The Dramaturgy Questions

How would you explain the relevance - or otherwise - of dramaturgy within your work?
Veronica Mullins

My career began in broadcast journalism followed by documentary style TV transitioning into film and finally theater. Each form of writing has it's own kind of process of exploring and developing a project. 

 I have found that dramaturgy in theater is something like having a doctor exam you or your baby. They have diagnoses and insights and suggestions that often help me discover things I did not see being too close to the piece. 

 But, like medicine, dramaturgy is not an exact science. For me the most import part of the process is open dialogue and full understanding of notes in order to get the most out of the process.

What particular traditions and influences would you acknowledge on your work - have any particular artists, or genres inspired you and do you see yourself within their tradition?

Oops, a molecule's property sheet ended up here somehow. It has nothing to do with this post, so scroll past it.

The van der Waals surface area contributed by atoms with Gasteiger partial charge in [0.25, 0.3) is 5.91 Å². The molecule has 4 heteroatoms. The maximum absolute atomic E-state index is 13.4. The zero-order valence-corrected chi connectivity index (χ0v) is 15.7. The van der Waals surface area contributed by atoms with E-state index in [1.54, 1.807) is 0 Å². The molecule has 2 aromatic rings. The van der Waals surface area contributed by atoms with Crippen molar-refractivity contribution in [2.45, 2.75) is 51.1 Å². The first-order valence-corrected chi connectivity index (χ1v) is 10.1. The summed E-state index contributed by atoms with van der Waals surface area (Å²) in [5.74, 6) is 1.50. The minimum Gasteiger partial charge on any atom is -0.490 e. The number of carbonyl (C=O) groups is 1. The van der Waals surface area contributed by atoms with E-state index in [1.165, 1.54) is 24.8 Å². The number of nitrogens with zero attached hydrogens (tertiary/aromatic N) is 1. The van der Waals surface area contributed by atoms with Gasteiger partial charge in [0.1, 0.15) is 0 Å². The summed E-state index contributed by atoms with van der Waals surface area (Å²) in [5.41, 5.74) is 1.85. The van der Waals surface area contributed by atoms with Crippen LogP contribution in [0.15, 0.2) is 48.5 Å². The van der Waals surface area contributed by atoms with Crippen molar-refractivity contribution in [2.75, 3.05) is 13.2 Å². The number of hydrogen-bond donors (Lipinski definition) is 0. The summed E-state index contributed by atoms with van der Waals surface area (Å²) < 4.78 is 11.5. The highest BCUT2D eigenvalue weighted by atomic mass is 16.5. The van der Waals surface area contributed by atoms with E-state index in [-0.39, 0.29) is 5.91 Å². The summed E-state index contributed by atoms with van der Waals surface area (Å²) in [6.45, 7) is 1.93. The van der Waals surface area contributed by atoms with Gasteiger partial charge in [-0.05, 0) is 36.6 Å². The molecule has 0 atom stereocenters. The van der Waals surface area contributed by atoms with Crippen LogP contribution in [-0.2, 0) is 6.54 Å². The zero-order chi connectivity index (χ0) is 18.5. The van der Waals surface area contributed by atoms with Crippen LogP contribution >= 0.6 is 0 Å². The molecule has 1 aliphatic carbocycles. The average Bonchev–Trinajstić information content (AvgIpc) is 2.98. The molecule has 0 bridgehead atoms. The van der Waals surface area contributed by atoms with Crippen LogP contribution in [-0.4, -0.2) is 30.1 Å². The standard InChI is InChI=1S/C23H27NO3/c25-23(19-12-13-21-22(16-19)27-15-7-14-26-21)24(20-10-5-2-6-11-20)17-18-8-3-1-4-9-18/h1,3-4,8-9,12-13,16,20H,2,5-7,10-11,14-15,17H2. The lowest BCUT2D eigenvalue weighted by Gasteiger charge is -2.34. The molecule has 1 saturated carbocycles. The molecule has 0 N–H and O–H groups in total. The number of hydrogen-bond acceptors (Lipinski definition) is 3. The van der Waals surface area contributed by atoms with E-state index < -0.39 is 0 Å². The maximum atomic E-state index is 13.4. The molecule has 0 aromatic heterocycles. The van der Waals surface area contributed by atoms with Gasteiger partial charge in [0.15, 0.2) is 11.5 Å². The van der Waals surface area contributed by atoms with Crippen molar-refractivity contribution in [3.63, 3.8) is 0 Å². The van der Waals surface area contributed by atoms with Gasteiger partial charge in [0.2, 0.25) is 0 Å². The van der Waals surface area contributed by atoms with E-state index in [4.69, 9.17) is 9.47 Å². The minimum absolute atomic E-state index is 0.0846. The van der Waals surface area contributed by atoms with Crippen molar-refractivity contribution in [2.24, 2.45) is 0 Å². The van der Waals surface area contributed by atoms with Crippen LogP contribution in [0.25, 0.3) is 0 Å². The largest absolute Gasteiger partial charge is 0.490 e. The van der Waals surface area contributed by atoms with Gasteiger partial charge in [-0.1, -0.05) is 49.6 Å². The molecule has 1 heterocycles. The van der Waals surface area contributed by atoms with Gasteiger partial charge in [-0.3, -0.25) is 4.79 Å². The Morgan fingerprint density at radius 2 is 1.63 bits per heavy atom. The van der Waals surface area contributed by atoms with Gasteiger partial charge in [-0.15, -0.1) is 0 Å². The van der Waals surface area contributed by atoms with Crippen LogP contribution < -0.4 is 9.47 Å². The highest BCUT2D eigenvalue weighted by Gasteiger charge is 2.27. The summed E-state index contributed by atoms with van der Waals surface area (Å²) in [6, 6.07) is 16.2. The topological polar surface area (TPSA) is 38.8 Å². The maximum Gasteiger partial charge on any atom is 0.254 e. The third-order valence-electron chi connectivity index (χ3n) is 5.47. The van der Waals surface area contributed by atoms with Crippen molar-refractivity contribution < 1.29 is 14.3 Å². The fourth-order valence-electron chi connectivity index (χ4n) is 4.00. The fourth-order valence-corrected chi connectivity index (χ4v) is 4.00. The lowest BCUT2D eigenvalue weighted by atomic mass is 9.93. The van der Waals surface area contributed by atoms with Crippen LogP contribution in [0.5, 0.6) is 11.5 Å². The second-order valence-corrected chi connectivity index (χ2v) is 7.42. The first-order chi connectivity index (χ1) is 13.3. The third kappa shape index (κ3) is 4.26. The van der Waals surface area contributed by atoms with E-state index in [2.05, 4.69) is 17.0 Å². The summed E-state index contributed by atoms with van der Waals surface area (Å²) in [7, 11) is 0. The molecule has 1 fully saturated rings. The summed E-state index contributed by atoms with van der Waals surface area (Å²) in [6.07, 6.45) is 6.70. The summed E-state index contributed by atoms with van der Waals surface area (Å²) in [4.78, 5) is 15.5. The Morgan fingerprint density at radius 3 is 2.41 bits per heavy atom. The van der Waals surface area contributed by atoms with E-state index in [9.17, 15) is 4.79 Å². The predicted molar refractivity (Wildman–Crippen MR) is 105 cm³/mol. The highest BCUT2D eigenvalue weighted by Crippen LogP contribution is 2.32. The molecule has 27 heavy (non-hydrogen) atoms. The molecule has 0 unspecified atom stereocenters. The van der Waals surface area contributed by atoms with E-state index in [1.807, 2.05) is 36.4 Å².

Perhaps because I started out in journalism with a need to explore the world in general, my taste and influences are catholic: from Beckett to Miller, and from Coward to Churchill. I find each story needs to be explored in a number of different genres and styles in order to discover the direction that will give it the clear and engaging impact that I always aspire to achieve. 

If there is one overall theme to my work I feel that it is character-driven. I am interested in people and what drives them to do the sometimes astonishing, unpredictable, and downright bizarre things that we see every day in real life.

Do you have a particular process of making that you could describe - where it begins, how you develop it, and whether there is any collaboration in the process?
If I am working on a completely speculative project my process is very random. I can have an idea from something I read or saw or heard for ages before I am inspired to start developing it.